Tag Archive | "Howto"

Windows 10 10130 ISO available, good for tablet testing. (How-to.)

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I’ve been writing a Windows 10 upgrade guide for the Acer Iconia Tab W4, a decent early Baytrail-era 8-inch tablet with HDMI and, in my case, 3G. It’s relatively stable with Windows 10 10130 as most hardware seems to be functioning and the important tablet UI elements are there. It was difficult to get to this point though because the ISO I downloaded was an older version. Microsoft have now pushed build 10130 ISO up to the Windows 10 Insider Preview download page so you can now install from a tablet-friendly version of Windows 10 and won’t have to wait hours for all the updates.

Installing Windows 10...

Installing Windows 10…

Update: Version 10134 is (unofficially) available now too but you might want to stick to official versions for the best experience.

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How To: ‘Backing-Up’ and Sideloading Android Apps to the Archos 5

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070720102801 I just discovered something that I’m guessing the world and his dog already knows about but despite possible embarrassment, I’m still going to write about it.

I updated the firmware on my Xperia X10 yesterday (don’t get excited, it was just a maintenance release. I’m still waiting for the latest firmware to roll-out on unbranded X10s in Germany) and part of the procedure called for backing-up the applications using the free Astro File manager (good recommendation.) I had no idea that the file manager would simply create APKs on my SDCard but it did. I popped the SD card into my Archos 5 and hey-presto! I was able to install the apps. Latest Seesmic, NewsRob and Kindle all worked first go so I’ll be looking to back-up quite a few more onto that SD card.

There’s a ‘hack’ that allows Marketplace to run on an Archos 5 but I don’t recommend it for stability reasons. The complete Google app suite is installed and there’s just not enough memory on the Archos 5 to handle it all. You’ll be forever killing applications to keep things tidy and smooth. One alternative then is to use this back-up method. If you haven’t got an Android phone, look for a second-hand one or even buy a new one. At 150 Euros entry price it’s worth having one to play around with anyway!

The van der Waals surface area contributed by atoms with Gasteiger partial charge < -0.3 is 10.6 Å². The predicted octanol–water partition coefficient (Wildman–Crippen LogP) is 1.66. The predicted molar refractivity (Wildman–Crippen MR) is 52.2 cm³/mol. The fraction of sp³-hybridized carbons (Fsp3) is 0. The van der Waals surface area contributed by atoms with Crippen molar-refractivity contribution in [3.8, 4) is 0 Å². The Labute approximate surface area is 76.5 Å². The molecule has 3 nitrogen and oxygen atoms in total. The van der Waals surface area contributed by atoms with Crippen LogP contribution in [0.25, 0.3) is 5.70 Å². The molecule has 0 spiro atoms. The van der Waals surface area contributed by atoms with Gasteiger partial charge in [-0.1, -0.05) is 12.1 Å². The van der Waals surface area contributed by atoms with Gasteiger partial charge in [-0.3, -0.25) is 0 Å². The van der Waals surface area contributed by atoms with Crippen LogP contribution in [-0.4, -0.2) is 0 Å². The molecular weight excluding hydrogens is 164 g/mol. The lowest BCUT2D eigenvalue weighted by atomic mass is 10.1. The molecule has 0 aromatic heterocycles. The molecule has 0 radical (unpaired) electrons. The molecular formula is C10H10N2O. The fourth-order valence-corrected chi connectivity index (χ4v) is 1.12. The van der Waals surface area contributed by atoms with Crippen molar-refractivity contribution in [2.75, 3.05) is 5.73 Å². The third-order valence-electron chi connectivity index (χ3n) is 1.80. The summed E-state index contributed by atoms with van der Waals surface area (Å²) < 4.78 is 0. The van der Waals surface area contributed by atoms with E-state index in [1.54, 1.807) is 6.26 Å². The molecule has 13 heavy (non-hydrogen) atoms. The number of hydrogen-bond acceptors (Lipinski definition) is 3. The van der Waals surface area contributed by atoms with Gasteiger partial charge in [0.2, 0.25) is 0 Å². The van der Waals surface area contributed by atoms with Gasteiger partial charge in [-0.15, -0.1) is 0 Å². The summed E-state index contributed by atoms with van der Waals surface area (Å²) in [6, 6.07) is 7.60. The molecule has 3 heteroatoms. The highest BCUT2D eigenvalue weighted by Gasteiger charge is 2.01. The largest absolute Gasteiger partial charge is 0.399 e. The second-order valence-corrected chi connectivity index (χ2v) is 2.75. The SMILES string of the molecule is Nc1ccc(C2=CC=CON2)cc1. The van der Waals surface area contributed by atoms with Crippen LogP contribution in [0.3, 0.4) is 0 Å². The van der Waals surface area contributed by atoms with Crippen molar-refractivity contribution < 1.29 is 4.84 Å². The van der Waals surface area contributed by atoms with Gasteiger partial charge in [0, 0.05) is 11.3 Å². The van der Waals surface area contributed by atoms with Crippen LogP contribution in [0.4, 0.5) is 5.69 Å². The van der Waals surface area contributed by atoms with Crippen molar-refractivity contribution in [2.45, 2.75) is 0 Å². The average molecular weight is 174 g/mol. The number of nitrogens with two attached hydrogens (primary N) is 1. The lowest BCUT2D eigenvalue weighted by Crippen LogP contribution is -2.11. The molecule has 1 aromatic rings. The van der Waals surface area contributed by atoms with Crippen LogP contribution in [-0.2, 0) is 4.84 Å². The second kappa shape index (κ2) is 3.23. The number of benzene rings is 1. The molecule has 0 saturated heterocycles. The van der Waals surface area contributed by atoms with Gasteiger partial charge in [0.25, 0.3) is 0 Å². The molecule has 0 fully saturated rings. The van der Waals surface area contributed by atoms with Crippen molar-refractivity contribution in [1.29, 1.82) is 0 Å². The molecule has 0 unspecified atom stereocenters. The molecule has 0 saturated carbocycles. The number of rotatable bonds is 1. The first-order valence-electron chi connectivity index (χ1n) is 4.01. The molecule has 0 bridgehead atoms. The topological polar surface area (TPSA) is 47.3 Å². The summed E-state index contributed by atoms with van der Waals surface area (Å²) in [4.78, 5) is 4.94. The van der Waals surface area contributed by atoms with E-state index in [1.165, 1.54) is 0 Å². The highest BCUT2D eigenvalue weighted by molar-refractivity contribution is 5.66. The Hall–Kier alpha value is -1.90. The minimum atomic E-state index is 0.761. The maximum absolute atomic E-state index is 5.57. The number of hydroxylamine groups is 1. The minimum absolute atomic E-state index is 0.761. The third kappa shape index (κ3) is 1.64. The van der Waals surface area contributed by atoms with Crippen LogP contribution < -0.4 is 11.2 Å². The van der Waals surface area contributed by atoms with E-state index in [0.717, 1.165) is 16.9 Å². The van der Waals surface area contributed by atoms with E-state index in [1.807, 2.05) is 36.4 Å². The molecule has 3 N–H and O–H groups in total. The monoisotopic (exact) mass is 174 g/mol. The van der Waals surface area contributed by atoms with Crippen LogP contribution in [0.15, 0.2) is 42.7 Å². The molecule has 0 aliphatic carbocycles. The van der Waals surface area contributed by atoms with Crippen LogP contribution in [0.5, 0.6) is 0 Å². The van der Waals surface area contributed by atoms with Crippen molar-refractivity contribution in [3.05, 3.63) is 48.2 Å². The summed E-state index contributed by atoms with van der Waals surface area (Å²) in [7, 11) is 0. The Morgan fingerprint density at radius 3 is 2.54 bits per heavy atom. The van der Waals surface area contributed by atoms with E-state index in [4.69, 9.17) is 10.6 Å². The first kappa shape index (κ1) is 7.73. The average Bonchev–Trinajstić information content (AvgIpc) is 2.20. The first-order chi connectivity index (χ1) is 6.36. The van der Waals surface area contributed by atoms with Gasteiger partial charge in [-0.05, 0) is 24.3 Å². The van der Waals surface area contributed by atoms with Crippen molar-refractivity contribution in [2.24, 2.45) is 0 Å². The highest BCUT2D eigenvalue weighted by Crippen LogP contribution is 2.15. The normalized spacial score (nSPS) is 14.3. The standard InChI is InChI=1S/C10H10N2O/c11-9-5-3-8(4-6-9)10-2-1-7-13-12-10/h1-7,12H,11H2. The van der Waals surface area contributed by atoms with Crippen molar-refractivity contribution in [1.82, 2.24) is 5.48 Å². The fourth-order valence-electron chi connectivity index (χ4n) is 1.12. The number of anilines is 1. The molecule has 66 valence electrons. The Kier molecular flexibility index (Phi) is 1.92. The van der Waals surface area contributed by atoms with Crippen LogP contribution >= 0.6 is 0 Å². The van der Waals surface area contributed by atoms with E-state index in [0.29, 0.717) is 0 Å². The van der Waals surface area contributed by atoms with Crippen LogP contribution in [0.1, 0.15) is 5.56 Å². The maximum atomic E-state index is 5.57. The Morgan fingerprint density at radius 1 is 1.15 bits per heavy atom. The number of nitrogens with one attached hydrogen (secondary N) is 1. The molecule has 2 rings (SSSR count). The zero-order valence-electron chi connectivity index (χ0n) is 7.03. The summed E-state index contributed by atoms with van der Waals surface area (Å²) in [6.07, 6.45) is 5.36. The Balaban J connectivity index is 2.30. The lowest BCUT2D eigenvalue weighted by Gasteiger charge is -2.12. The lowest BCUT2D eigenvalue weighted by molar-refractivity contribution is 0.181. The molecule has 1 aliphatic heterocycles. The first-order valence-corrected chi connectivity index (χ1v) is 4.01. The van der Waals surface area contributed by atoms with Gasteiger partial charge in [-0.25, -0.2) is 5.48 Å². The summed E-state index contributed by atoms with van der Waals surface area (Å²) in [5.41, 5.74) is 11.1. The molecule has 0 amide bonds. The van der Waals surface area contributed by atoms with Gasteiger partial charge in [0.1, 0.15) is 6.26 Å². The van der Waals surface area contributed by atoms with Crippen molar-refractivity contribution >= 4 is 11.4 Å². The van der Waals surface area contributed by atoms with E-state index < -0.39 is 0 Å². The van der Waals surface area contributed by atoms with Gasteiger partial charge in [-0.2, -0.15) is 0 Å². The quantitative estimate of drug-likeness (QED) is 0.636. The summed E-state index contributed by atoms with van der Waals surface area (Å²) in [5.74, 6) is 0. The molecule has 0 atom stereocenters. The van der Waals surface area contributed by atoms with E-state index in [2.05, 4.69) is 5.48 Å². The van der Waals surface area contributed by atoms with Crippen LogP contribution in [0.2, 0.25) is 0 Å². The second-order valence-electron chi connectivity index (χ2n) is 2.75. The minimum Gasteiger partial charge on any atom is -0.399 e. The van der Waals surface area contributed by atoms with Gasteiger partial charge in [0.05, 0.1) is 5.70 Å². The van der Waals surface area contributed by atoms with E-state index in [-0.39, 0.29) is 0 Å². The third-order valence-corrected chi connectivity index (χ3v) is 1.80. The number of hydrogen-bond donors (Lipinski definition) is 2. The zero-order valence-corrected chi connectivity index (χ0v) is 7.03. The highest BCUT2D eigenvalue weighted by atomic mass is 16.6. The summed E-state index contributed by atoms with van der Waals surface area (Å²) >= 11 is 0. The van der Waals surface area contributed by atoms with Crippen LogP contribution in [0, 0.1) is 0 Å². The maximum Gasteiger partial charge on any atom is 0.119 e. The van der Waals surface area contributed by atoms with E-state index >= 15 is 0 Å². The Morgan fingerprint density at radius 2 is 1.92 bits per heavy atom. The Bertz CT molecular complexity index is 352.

So to summarise: You can ‘back-up’ applications from an Android phone onto an SD card using the Astro File Manager. To install the backed-up files onto your Archos 5 just open the built-in file manager, navigate to the SDcard and backup->apps folder and you’ll find the .apk files. Double click on a file and it will start the install process. Note that the Google app suite including Maps, Goggles and Gmail needs more than just application installs to work fully so you’ll need the Marketplace hack for that.

More about the Kindle application on the Archos 5 in the following article and of-course, full information about the Archos 5 in our product page.

XP / SSD-Upgrade On the Viliv S10

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If you’ve been wondering about how much faster a build of XP on the Viliv S10 might be, or how much difference an SSD upgrade might be, wonder no more because I’ve just tested it out…and then dropped back to the default setup. It didn’t bring enough advantages to make it worthwhile. Video of the SSD swap process is included below.